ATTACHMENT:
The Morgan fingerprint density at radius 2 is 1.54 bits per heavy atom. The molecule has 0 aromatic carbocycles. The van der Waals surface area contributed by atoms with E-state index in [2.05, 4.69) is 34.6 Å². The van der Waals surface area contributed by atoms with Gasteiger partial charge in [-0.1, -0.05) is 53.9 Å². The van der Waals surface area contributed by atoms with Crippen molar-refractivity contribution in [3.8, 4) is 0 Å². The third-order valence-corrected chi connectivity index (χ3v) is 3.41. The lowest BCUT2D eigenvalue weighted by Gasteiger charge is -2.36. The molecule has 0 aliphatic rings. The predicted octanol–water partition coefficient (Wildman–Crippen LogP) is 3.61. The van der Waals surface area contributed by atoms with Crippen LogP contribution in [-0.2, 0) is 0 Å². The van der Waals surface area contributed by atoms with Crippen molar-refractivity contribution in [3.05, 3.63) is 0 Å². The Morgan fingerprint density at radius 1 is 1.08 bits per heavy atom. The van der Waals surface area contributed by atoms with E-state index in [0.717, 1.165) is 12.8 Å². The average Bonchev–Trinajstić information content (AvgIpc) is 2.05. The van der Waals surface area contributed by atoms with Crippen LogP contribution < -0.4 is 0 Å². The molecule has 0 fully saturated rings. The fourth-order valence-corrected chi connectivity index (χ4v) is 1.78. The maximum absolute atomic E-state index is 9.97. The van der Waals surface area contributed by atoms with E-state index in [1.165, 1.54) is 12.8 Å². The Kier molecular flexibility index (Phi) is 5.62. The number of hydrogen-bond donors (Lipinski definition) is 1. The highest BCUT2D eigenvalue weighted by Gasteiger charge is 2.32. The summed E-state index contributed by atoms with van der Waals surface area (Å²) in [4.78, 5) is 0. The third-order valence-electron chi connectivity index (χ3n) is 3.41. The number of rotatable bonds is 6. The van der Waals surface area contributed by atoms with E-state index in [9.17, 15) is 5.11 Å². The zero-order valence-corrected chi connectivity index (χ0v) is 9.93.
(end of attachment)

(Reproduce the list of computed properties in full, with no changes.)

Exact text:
The Morgan fingerprint density at radius 2 is 1.54 bits per heavy atom. The molecule has 0 aromatic carbocycles. The van der Waals surface area contributed by atoms with E-state index in [2.05, 4.69) is 34.6 Å². The van der Waals surface area contributed by atoms with Gasteiger partial charge in [-0.1, -0.05) is 53.9 Å². The van der Waals surface area contributed by atoms with Crippen molar-refractivity contribution in [3.8, 4) is 0 Å². The third-order valence-corrected chi connectivity index (χ3v) is 3.41. The lowest BCUT2D eigenvalue weighted by Gasteiger charge is -2.36. The molecule has 0 aliphatic rings. The predicted octanol–water partition coefficient (Wildman–Crippen LogP) is 3.61. The van der Waals surface area contributed by atoms with Crippen LogP contribution in [-0.2, 0) is 0 Å². The van der Waals surface area contributed by atoms with Crippen molar-refractivity contribution in [3.05, 3.63) is 0 Å². The Morgan fingerprint density at radius 1 is 1.08 bits per heavy atom. The van der Waals surface area contributed by atoms with E-state index in [0.717, 1.165) is 12.8 Å². The average Bonchev–Trinajstić information content (AvgIpc) is 2.05. The van der Waals surface area contributed by atoms with Crippen LogP contribution < -0.4 is 0 Å². The molecule has 0 fully saturated rings. The fourth-order valence-corrected chi connectivity index (χ4v) is 1.78. The maximum absolute atomic E-state index is 9.97. The van der Waals surface area contributed by atoms with E-state index in [1.165, 1.54) is 12.8 Å². The Kier molecular flexibility index (Phi) is 5.62. The number of hydrogen-bond donors (Lipinski definition) is 1. The highest BCUT2D eigenvalue weighted by Gasteiger charge is 2.32. The summed E-state index contributed by atoms with van der Waals surface area (Å²) in [4.78, 5) is 0. The third-order valence-electron chi connectivity index (χ3n) is 3.41. The number of rotatable bonds is 6. The van der Waals surface area contributed by atoms with E-state index in [9.17, 15) is 5.11 Å². The zero-order valence-corrected chi connectivity index (χ0v) is 9.93.